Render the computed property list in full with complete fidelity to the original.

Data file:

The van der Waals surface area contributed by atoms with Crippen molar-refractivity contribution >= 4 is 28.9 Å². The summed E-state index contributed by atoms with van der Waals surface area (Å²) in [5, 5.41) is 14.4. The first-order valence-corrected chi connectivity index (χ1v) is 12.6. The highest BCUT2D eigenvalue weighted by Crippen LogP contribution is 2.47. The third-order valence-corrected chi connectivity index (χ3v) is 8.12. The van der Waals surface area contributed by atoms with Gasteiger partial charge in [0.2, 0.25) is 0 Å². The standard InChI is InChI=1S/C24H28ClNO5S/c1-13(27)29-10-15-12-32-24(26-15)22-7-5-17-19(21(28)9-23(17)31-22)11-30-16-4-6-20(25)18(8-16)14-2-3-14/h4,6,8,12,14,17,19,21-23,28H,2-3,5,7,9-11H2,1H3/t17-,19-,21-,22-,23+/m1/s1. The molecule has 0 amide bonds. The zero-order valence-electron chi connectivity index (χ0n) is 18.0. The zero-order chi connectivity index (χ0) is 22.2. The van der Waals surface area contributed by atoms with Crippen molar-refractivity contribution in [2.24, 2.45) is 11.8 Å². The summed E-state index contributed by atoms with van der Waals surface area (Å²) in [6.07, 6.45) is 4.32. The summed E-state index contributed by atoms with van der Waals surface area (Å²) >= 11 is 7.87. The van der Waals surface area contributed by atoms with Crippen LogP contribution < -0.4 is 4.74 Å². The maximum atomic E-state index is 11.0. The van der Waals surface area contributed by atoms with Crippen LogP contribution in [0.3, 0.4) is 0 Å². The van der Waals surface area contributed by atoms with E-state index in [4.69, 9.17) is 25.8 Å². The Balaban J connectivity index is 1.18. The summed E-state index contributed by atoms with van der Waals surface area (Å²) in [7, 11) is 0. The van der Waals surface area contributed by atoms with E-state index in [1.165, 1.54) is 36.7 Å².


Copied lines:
The van der Waals surface area contributed by atoms with Crippen molar-refractivity contribution >= 4 is 28.9 Å². The summed E-state index contributed by atoms with van der Waals surface area (Å²) in [5, 5.41) is 14.4. The first-order valence-corrected chi connectivity index (χ1v) is 12.6. The highest BCUT2D eigenvalue weighted by Crippen LogP contribution is 2.47. The third-order valence-corrected chi connectivity index (χ3v) is 8.12. The van der Waals surface area contributed by atoms with Gasteiger partial charge in [0.2, 0.25) is 0 Å². The standard InChI is InChI=1S/C24H28ClNO5S/c1-13(27)29-10-15-12-32-24(26-15)22-7-5-17-19(21(28)9-23(17)31-22)11-30-16-4-6-20(25)18(8-16)14-2-3-14/h4,6,8,12,14,17,19,21-23,28H,2-3,5,7,9-11H2,1H3/t17-,19-,21-,22-,23+/m1/s1. The molecule has 0 amide bonds. The zero-order valence-electron chi connectivity index (χ0n) is 18.0. The zero-order chi connectivity index (χ0) is 22.2. The van der Waals surface area contributed by atoms with Crippen molar-refractivity contribution in [2.24, 2.45) is 11.8 Å². The summed E-state index contributed by atoms with van der Waals surface area (Å²) in [6.07, 6.45) is 4.32. The summed E-state index contributed by atoms with van der Waals surface area (Å²) >= 11 is 7.87. The van der Waals surface area contributed by atoms with Crippen LogP contribution < -0.4 is 4.74 Å². The maximum atomic E-state index is 11.0. The van der Waals surface area contributed by atoms with Crippen LogP contribution in [0.3, 0.4) is 0 Å². The van der Waals surface area contributed by atoms with E-state index in [4.69, 9.17) is 25.8 Å². The Balaban J connectivity index is 1.18. The summed E-state index contributed by atoms with van der Waals surface area (Å²) in [7, 11) is 0. The van der Waals surface area contributed by atoms with E-state index in [1.165, 1.54) is 36.7 Å².